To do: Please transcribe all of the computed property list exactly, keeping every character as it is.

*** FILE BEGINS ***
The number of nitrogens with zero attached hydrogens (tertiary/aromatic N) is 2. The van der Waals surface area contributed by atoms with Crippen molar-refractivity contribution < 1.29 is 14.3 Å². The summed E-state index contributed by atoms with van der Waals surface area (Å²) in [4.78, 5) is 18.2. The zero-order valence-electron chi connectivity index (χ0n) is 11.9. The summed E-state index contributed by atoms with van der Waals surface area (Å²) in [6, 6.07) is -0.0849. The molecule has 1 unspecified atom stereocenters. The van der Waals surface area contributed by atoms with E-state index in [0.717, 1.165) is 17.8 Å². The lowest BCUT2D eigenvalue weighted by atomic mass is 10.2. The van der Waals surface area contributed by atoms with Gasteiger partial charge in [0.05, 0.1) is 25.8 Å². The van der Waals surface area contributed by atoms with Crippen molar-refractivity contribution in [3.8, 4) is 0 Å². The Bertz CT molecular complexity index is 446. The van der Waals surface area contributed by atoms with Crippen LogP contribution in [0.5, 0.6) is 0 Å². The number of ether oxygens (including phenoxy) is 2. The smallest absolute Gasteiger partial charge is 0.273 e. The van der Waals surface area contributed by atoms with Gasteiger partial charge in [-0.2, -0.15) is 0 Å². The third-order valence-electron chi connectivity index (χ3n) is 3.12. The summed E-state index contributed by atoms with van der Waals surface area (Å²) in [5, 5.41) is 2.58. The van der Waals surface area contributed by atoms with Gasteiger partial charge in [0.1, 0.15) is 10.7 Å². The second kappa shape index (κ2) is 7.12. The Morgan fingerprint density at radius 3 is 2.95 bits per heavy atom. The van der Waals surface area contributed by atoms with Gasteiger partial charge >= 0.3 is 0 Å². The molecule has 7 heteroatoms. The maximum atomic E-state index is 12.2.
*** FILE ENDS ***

The number of nitrogens with zero attached hydrogens (tertiary/aromatic N) is 2. The van der Waals surface area contributed by atoms with Crippen molar-refractivity contribution < 1.29 is 14.3 Å². The summed E-state index contributed by atoms with van der Waals surface area (Å²) in [4.78, 5) is 18.2. The zero-order valence-electron chi connectivity index (χ0n) is 11.9. The summed E-state index contributed by atoms with van der Waals surface area (Å²) in [6, 6.07) is -0.0849. The molecule has 1 unspecified atom stereocenters. The van der Waals surface area contributed by atoms with E-state index in [0.717, 1.165) is 17.8 Å². The lowest BCUT2D eigenvalue weighted by atomic mass is 10.2. The van der Waals surface area contributed by atoms with Gasteiger partial charge in [0.05, 0.1) is 25.8 Å². The van der Waals surface area contributed by atoms with Crippen molar-refractivity contribution in [3.8, 4) is 0 Å². The Bertz CT molecular complexity index is 446. The van der Waals surface area contributed by atoms with Crippen LogP contribution in [0.5, 0.6) is 0 Å². The number of ether oxygens (including phenoxy) is 2. The smallest absolute Gasteiger partial charge is 0.273 e. The van der Waals surface area contributed by atoms with Gasteiger partial charge in [-0.2, -0.15) is 0 Å². The third-order valence-electron chi connectivity index (χ3n) is 3.12. The summed E-state index contributed by atoms with van der Waals surface area (Å²) in [5, 5.41) is 2.58. The van der Waals surface area contributed by atoms with Gasteiger partial charge in [0.1, 0.15) is 10.7 Å². The second kappa shape index (κ2) is 7.12. The Morgan fingerprint density at radius 3 is 2.95 bits per heavy atom. The van der Waals surface area contributed by atoms with Gasteiger partial charge >= 0.3 is 0 Å². The molecule has 7 heteroatoms. The maximum atomic E-state index is 12.2.